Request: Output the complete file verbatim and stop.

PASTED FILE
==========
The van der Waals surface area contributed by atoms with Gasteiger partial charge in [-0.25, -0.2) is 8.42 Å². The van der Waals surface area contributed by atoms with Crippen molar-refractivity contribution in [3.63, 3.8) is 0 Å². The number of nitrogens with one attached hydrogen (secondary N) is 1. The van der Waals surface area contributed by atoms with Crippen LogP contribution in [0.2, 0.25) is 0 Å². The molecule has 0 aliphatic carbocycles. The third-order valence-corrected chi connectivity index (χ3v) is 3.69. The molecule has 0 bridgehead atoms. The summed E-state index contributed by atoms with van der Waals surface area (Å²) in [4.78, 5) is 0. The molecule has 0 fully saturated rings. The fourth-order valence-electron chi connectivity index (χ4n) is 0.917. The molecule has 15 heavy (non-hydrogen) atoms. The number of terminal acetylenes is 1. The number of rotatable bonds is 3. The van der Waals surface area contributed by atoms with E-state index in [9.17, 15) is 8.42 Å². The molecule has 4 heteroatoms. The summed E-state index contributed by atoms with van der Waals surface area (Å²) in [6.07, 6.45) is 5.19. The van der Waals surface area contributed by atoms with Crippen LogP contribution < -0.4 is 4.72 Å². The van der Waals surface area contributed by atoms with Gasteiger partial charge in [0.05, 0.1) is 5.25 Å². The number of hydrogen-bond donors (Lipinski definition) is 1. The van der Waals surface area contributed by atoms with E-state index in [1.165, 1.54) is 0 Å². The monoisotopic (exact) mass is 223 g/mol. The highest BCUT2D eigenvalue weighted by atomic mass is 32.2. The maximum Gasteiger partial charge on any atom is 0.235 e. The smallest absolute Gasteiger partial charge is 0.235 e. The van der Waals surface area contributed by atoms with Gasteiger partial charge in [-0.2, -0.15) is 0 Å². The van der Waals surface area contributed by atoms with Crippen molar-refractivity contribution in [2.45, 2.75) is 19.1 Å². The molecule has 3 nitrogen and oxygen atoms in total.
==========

The van der Waals surface area contributed by atoms with Gasteiger partial charge in [-0.25, -0.2) is 8.42 Å². The van der Waals surface area contributed by atoms with Crippen molar-refractivity contribution in [3.63, 3.8) is 0 Å². The number of nitrogens with one attached hydrogen (secondary N) is 1. The van der Waals surface area contributed by atoms with Crippen LogP contribution in [0.2, 0.25) is 0 Å². The molecule has 0 aliphatic carbocycles. The third-order valence-corrected chi connectivity index (χ3v) is 3.69. The molecule has 0 bridgehead atoms. The summed E-state index contributed by atoms with van der Waals surface area (Å²) in [4.78, 5) is 0. The molecule has 0 fully saturated rings. The fourth-order valence-electron chi connectivity index (χ4n) is 0.917. The molecule has 15 heavy (non-hydrogen) atoms. The number of terminal acetylenes is 1. The number of rotatable bonds is 3. The van der Waals surface area contributed by atoms with E-state index in [9.17, 15) is 8.42 Å². The molecule has 4 heteroatoms. The summed E-state index contributed by atoms with van der Waals surface area (Å²) in [6.07, 6.45) is 5.19. The van der Waals surface area contributed by atoms with Crippen LogP contribution < -0.4 is 4.72 Å². The van der Waals surface area contributed by atoms with Gasteiger partial charge in [0.05, 0.1) is 5.25 Å². The number of hydrogen-bond donors (Lipinski definition) is 1. The van der Waals surface area contributed by atoms with E-state index in [1.165, 1.54) is 0 Å². The monoisotopic (exact) mass is 223 g/mol. The highest BCUT2D eigenvalue weighted by atomic mass is 32.2. The maximum Gasteiger partial charge on any atom is 0.235 e. The smallest absolute Gasteiger partial charge is 0.235 e. The van der Waals surface area contributed by atoms with Gasteiger partial charge in [-0.2, -0.15) is 0 Å². The van der Waals surface area contributed by atoms with Crippen molar-refractivity contribution in [2.45, 2.75) is 19.1 Å². The molecule has 3 nitrogen and oxygen atoms in total.